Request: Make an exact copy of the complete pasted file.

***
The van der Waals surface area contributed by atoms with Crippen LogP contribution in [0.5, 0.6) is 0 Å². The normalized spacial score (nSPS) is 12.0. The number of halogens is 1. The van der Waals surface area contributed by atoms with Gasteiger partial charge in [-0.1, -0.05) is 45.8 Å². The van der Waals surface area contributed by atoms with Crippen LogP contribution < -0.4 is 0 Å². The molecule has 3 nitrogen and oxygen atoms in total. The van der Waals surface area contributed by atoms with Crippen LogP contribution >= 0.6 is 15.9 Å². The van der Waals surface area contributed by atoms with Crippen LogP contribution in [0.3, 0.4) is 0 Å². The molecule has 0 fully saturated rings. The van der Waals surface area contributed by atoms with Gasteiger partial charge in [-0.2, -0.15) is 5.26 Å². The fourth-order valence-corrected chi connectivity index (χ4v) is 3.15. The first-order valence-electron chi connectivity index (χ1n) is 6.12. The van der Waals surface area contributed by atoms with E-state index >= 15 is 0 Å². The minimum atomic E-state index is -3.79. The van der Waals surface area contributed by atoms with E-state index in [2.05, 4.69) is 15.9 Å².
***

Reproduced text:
The van der Waals surface area contributed by atoms with Crippen LogP contribution in [0.5, 0.6) is 0 Å². The normalized spacial score (nSPS) is 12.0. The number of halogens is 1. The van der Waals surface area contributed by atoms with Gasteiger partial charge in [-0.1, -0.05) is 45.8 Å². The van der Waals surface area contributed by atoms with Crippen LogP contribution < -0.4 is 0 Å². The molecule has 3 nitrogen and oxygen atoms in total. The van der Waals surface area contributed by atoms with Crippen LogP contribution >= 0.6 is 15.9 Å². The van der Waals surface area contributed by atoms with Crippen LogP contribution in [0.3, 0.4) is 0 Å². The molecule has 0 fully saturated rings. The van der Waals surface area contributed by atoms with Gasteiger partial charge in [-0.2, -0.15) is 5.26 Å². The fourth-order valence-corrected chi connectivity index (χ4v) is 3.15. The first-order valence-electron chi connectivity index (χ1n) is 6.12. The van der Waals surface area contributed by atoms with E-state index >= 15 is 0 Å². The minimum atomic E-state index is -3.79. The van der Waals surface area contributed by atoms with E-state index in [2.05, 4.69) is 15.9 Å².